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S4 E4: The Intersection of Public Relations and Public Policy with Chip Taylor
Episode 422nd February 2024 • PRGN Presents: News & Views from the Public Relations Global Network • Public Relations Global Network
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Public policy, public affairs, and public relations are interconnected fields that shape the relationship between government, civil society, and the public. In this episode, Chip Taylor discusses the role of public relations in influencing public policy. He explains the differences between public affairs, public policy, and public relations, highlighting how lobbying and advocacy are subsets of PR.

Chip emphasizes the importance of consistency in messaging and coordination between PR practitioners and elected officials. He also explores various tactics for impacting public policy, such as social media campaigns, thought leadership pieces, and grassroots efforts. Finally, he provides insights into measuring the impact of PR campaigns and navigating the ever-changing landscape of elected officials.

Key Takeaways

  • Public affairs encompasses issues affecting civil society, while public policy focuses on the government's effect on civil society through regulation and legislation.
  • Public relations is a broader field that includes lobbying and advocacy as subsets, specifically targeting elected officials and legislative bodies.
  • PR practitioners can influence public policy by setting the stage, laying the groundwork, and creating an environment for beneficial conversations to take place.
  • Consistency in messaging is crucial, whether through media relations, special events, or public policy conversations.
  • Social media campaigns, op-eds, letters to the editor, and thought leadership pieces are effective tactics for impacting public policy.
  • Grassroots efforts, where passionate individuals engage directly with elected officials, can be more impactful than professional advocates.
  • Building relationships with elected officials and providing ongoing education on issues are essential for successful public policy strategies.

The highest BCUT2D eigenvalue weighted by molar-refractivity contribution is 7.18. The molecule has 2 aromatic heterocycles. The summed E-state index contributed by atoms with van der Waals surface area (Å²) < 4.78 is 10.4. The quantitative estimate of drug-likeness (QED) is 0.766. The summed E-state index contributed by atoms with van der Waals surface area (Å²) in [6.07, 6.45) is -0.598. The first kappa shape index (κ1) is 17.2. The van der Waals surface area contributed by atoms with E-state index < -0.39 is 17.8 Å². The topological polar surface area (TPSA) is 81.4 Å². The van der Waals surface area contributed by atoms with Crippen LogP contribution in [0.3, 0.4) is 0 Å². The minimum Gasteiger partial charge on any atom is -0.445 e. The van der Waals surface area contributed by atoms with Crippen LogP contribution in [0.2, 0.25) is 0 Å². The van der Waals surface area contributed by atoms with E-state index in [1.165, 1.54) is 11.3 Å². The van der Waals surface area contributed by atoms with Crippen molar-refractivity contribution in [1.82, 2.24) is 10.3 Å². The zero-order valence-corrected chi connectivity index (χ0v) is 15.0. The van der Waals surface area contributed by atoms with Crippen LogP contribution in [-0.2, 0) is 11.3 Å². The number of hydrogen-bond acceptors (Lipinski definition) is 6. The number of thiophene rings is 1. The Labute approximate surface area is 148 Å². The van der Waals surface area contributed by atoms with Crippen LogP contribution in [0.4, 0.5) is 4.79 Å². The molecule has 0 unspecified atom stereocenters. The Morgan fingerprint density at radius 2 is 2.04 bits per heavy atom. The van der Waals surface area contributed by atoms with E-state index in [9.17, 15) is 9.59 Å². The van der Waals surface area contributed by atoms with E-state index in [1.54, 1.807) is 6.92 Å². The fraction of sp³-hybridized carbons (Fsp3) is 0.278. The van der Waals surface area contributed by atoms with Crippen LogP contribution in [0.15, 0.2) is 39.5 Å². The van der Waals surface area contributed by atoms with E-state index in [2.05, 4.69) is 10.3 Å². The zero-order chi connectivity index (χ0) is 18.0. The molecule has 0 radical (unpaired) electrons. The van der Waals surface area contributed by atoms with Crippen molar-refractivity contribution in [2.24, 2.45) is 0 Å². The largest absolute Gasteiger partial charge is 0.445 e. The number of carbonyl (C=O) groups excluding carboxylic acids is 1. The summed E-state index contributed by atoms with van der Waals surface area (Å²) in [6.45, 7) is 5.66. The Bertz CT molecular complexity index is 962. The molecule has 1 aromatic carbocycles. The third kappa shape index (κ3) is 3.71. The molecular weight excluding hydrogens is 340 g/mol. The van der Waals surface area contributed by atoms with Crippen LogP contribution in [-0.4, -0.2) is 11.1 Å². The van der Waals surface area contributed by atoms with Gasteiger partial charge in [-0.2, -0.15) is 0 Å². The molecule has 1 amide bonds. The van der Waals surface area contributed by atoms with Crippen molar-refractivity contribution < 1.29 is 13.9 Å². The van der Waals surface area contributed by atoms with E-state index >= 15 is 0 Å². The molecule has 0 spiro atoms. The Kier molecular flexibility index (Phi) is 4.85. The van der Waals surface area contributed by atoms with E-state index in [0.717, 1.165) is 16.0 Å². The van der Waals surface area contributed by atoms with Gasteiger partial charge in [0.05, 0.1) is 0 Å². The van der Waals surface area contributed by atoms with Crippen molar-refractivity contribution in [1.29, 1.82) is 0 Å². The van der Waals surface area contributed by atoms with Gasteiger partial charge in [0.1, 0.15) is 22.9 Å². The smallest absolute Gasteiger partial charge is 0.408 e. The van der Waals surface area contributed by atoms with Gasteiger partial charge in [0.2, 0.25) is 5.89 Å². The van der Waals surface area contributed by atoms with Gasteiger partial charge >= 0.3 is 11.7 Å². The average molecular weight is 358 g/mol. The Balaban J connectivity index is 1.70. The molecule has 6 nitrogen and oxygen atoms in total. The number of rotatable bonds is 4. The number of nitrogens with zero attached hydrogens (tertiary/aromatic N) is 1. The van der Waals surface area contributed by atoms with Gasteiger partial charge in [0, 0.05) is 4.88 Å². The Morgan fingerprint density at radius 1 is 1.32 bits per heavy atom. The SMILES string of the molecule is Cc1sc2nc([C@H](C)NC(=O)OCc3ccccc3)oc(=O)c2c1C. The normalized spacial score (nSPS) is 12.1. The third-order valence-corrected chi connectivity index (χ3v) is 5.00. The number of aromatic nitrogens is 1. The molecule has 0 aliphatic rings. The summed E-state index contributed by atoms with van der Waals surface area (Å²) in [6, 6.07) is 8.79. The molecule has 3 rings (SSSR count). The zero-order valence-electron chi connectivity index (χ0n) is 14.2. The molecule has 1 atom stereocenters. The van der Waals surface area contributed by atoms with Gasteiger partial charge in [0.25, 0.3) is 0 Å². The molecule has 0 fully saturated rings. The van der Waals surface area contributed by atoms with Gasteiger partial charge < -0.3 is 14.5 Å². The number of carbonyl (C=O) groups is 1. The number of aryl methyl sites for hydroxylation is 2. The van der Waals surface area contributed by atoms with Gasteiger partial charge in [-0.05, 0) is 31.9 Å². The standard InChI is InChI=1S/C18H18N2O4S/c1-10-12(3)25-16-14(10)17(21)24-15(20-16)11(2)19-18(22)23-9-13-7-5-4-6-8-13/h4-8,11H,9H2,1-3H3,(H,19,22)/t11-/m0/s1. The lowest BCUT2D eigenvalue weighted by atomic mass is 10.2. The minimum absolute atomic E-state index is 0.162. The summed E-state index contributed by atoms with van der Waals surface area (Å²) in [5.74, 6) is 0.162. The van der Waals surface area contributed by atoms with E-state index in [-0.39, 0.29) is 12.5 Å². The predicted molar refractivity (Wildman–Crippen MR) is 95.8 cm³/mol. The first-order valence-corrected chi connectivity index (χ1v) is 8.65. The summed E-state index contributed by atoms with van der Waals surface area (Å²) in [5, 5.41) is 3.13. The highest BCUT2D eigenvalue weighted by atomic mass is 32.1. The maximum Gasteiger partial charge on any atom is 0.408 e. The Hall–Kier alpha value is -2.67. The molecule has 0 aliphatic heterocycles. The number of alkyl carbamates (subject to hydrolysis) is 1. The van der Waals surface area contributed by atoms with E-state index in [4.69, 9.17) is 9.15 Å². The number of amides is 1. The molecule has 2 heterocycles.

About the Guest

John (Chip) Taylor is Vice President of Novitas Communications, a full-service public relations firm located in Denver, CO. He has worked in the Colorado public policy and government relations environment for three decades. Chip is an expert in issue management, effective messaging, and coalition building. A recovering attorney, he also specializes in policy analysis and regulatory issues. For over 20 years, Chip was a lobbyist and spokesperson for Colorado’s county commissioners, at one time or another covering virtually every topic of county interest. Ultimately, Chip served eight years as the executive director of Colorado Counties, Inc., the statewide association of county commissioners, elevating the visibility and influence of Colorado’s counties in regional organizations, national organizations and policy debates.

Chip has professionally immersed himself in Colorado policy for most of his career. As a young lawyer for the Colorado General Assembly, he focused primarily on tax, finance, election, and education law, including implementation of the TABOR and Great Outdoors Colorado constitutional amendments. Chip also served as the county administrator for Ouray County in 1998 and 1999, and as executive director of the county insurance pools until 2022. He received both his Bachelor of Arts and Juris Doctorate from Pepperdine University and practiced civil litigation in Southern California before moving to Colorado in 1992.